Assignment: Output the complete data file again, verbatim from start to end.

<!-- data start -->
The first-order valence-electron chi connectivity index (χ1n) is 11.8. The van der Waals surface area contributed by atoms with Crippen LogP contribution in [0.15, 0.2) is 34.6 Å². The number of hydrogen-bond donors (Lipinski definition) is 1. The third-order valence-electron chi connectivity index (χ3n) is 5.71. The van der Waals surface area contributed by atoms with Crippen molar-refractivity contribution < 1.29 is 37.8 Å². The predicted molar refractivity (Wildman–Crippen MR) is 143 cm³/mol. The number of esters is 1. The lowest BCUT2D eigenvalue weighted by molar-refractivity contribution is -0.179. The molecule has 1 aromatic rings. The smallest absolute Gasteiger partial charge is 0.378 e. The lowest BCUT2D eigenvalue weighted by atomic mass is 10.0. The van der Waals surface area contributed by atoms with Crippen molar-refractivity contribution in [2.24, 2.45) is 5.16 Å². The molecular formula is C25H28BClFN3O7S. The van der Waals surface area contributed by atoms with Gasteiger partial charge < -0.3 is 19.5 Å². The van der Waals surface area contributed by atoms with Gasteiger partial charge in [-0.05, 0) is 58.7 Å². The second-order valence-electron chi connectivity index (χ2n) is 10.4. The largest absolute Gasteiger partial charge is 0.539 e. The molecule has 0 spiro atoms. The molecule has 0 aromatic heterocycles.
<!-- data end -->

The first-order valence-electron chi connectivity index (χ1n) is 11.8. The van der Waals surface area contributed by atoms with Crippen LogP contribution in [0.15, 0.2) is 34.6 Å². The number of hydrogen-bond donors (Lipinski definition) is 1. The third-order valence-electron chi connectivity index (χ3n) is 5.71. The van der Waals surface area contributed by atoms with Crippen molar-refractivity contribution < 1.29 is 37.8 Å². The predicted molar refractivity (Wildman–Crippen MR) is 143 cm³/mol. The number of esters is 1. The lowest BCUT2D eigenvalue weighted by molar-refractivity contribution is -0.179. The molecule has 1 aromatic rings. The smallest absolute Gasteiger partial charge is 0.378 e. The lowest BCUT2D eigenvalue weighted by atomic mass is 10.0. The van der Waals surface area contributed by atoms with Crippen molar-refractivity contribution in [2.24, 2.45) is 5.16 Å². The molecular formula is C25H28BClFN3O7S. The van der Waals surface area contributed by atoms with Gasteiger partial charge < -0.3 is 19.5 Å². The van der Waals surface area contributed by atoms with Gasteiger partial charge in [-0.05, 0) is 58.7 Å². The second-order valence-electron chi connectivity index (χ2n) is 10.4. The largest absolute Gasteiger partial charge is 0.539 e. The molecule has 0 spiro atoms. The molecule has 0 aromatic heterocycles.